HEALTH

a treatment for hay fever. “It was thought that consuming the honey made from local flowers somehow desensitised the hay fever sufferer to the local pollens.” Mainstream medicine doesn't fully support this theory, just as there is insufficient evidence for several popular honey-based claims – namely that honey helps improve athletic performance, reduce the effects of sunburn and soothe symptoms of asthma. But with concerns about the overprescribing of antibiotics on the rise, it's an area for ongoing research.

LEADER OF THE PACK

Unfortunately, harnessing the health benefits of honey is not as simple as a trip to the condiments aisle of the supermarket. Manuka honey – produced by bees drinking the nectar of the Manuka tree in New Zealand – is the big daddy of topical honey. Experts have long recognised the value of Manuka honey as a superior treatment for wound infections. Australian Jelly Bush honey, from a similar plant species, has also been found to share the same properties, say researchers from the University of Waikato in New Zealand.What makes Manuka and Jelly Bush more potent than other varieties of honey is the high level of additional nonperoxide, antibacterial components, which are stronger than typical hydrogen peroxide types of honey. And to make it even more difficult, 20 Australian Natural Health

Medihoney™ products provide a clinically proven, natural alternative for wound care - suitable for use by the whole family. They create an ideal wound healing environment and reduce the risk of infection. THINKSTOCK

One University of Sydney study found that some honeys could be more effective than antibiotics in treating surface wounds and infections.

Natural First Aid with Antibacterial Medical Manuka Honey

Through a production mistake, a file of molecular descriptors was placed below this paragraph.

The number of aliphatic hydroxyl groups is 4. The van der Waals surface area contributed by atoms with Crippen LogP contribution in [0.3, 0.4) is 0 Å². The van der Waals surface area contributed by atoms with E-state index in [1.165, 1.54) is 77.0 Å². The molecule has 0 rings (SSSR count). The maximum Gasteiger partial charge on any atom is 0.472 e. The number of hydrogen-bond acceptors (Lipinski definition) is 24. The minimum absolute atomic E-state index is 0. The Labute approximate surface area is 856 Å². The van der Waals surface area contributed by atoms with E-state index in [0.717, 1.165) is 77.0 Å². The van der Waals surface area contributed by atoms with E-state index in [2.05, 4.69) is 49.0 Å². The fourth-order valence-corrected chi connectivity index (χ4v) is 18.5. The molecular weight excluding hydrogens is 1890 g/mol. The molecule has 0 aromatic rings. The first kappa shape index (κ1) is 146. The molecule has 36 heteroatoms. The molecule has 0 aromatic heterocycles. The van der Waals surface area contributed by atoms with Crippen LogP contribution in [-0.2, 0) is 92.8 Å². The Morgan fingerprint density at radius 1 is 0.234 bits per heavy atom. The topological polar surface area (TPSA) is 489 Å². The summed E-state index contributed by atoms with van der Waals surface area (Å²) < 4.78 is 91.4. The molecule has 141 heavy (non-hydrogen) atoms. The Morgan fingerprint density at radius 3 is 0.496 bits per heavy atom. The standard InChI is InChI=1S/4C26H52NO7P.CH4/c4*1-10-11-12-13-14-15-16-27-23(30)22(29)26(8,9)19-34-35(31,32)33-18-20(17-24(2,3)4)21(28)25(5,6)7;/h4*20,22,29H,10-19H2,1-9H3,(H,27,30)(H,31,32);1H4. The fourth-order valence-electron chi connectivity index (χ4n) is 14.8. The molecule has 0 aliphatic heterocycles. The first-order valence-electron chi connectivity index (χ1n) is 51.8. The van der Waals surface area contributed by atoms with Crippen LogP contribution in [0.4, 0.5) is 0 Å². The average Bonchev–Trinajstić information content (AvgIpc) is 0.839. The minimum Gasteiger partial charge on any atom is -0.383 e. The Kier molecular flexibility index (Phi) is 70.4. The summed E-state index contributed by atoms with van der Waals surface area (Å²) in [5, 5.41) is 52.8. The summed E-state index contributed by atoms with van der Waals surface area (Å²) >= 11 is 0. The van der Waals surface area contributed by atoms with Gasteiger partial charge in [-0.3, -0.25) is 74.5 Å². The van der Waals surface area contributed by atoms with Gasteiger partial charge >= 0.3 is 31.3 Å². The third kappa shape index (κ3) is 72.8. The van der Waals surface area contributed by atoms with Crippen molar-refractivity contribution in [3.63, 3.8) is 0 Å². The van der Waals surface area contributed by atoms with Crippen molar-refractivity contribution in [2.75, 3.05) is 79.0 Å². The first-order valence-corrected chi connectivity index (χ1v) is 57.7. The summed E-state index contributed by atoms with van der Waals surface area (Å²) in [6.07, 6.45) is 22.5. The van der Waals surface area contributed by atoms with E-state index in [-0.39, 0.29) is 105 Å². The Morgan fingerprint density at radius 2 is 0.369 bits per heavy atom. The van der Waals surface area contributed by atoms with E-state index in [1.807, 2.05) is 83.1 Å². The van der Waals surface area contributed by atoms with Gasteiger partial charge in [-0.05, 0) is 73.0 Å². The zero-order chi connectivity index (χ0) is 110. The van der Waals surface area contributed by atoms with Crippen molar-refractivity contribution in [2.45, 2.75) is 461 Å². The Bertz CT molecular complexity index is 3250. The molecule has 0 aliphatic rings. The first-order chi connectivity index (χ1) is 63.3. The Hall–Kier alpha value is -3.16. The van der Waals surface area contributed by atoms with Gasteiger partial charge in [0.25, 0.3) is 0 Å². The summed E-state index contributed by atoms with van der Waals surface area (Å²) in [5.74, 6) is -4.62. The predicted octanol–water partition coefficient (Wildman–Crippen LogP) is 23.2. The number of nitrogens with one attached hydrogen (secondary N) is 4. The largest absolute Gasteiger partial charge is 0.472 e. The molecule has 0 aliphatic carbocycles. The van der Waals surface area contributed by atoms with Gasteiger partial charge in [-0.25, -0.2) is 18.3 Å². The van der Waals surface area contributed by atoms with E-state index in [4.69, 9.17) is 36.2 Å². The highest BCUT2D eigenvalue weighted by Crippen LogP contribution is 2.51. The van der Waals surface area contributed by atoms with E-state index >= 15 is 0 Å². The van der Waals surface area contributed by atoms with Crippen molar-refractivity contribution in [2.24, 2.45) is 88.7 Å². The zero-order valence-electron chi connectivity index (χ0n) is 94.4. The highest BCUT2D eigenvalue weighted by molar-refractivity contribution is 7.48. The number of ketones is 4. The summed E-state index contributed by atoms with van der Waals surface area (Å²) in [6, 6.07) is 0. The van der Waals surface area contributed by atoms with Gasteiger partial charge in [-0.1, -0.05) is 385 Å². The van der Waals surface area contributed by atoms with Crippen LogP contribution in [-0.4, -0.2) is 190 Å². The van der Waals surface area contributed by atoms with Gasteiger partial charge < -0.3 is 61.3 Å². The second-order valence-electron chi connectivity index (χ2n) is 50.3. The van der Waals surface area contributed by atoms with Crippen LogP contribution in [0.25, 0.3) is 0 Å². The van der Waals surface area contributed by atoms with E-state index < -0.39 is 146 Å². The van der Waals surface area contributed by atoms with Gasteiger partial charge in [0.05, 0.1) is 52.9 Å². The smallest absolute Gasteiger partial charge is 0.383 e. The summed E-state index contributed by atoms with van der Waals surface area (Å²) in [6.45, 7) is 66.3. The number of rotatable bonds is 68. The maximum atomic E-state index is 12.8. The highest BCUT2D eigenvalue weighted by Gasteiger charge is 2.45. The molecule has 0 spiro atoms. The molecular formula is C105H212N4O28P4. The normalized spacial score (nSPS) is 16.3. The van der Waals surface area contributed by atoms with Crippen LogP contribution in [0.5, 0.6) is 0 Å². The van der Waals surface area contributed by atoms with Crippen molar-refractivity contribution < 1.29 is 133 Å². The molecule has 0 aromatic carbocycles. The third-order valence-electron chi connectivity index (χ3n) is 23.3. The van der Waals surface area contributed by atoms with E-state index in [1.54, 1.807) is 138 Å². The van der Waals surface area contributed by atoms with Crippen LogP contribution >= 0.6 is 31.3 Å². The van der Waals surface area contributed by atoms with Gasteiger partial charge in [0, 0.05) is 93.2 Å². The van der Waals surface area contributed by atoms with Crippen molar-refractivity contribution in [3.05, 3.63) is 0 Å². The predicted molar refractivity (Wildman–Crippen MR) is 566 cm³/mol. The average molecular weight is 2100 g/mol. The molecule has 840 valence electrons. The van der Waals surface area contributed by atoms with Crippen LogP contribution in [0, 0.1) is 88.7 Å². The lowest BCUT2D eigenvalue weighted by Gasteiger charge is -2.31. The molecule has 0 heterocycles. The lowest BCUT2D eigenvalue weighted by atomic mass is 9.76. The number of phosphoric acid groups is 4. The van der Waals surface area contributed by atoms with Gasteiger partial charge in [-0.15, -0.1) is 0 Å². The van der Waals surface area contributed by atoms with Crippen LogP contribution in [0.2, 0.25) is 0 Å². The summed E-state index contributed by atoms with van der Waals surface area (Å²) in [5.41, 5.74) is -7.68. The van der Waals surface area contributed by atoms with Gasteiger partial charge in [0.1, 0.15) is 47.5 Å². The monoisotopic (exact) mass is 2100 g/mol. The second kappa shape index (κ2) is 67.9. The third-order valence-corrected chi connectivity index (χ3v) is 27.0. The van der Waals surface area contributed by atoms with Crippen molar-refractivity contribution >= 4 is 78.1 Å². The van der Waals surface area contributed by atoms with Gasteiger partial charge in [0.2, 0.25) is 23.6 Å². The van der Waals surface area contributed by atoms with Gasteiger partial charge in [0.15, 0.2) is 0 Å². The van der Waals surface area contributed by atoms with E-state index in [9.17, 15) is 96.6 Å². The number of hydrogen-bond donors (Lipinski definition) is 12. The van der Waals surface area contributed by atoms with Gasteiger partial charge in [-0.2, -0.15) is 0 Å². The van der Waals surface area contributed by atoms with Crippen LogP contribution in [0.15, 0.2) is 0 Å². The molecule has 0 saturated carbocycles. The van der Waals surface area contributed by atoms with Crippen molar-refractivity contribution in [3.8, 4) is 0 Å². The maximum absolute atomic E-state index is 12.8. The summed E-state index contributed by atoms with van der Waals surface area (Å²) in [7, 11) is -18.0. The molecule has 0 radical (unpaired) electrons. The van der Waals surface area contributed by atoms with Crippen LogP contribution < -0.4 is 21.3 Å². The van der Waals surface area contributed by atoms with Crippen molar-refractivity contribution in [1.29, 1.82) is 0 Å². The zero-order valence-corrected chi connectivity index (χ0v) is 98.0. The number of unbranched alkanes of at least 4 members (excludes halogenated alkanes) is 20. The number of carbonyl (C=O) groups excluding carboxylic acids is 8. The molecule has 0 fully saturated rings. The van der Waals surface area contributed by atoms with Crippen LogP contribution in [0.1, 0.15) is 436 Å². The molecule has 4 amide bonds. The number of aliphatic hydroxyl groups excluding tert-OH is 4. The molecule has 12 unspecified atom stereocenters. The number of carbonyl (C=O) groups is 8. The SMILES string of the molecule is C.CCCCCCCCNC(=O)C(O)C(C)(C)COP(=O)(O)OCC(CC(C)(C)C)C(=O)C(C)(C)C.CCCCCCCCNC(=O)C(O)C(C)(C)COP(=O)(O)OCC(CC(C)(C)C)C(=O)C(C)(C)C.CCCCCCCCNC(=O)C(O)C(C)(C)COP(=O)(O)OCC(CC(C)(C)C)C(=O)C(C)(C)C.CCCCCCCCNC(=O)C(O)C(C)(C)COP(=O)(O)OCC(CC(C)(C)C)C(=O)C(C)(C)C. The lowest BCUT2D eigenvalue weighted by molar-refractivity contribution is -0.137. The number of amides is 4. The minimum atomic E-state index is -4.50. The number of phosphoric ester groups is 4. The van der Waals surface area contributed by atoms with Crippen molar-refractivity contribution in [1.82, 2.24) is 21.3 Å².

DOES HONEY MAKE YOU FAT? With all this talk of wound healing and clear throats, it’s easy to forget that honey is a sweetener. But the good news is it contains loads of healthful properties, plus it’s sweeter than sugar, so you'll eat less. “Raw honey is full of antioxidants, organic acids and amino acids,” says Christine Cronau, author of Great Health is a Piece of Cake. “The powerful antioxidants boost energy and health. Raw honey is also packed with minerals, enzymes and vitamins and contains nutraceuticals, which are nutrients found to neutralise free radicals and improve the immune system.” Different honeys can also have varying effects on blood glucose and insulin levels due to differences in their sugar content and physical form. Yellow Box, Stringybark, Red Gum, Iron Bark and Yapunyah honeys have been identified as low GI. Cronau recommends limiting your honey portion to one teaspoon a day, which equals about four grams of fructose. For recipes, honey is a great substitute for sugar, but try to limit it to two tablespoons per dish.

due to marketing confusion and the make-up of the end product, only some honey sold as Manuka honey possesses this non-peroxide type of antibacterial activity. “The strength of Manuka honey varies, and is often indicated by a UMF rating (unique Manuka factor),” says Galloway. “Other varieties have some antibacterial properties, but only Manuka

honey has been scientifically tested and graded before making it into the jar. Some say that tea-tree honey may have similar levels of antibacterial action, but it is yet to undergo the same rigorous testing.” If you'd prefer to chat to your chemist, standardised medicalgrade honey is sold in limited quantities in pharmacies and is primarily used for wound care. NH www.naturalhealthmag.com.au

CLEANS | PROTECTS | HEALS Suitable for general first-aid and most wounds including: burns

cuts & scrapes

leg & foot ulcers

surgical wounds

MEDIHONEY™ WOUND GEL

MEDIHONEY™ ANTIBACTERIAL MEDICAL HONEY™

Toll free: 1800 466 392 www.medihoney.com www.comvita.com It’s not just any honey It’s MEDIHONEY™ Always read the label. Use only as directed. Serious wounds should be managed under the supervision of a healthcare professional.

Natural Health Magazine featuring Christine Cronau  

Natural Health

Read more
Read more
Similar to
Popular now
Just for you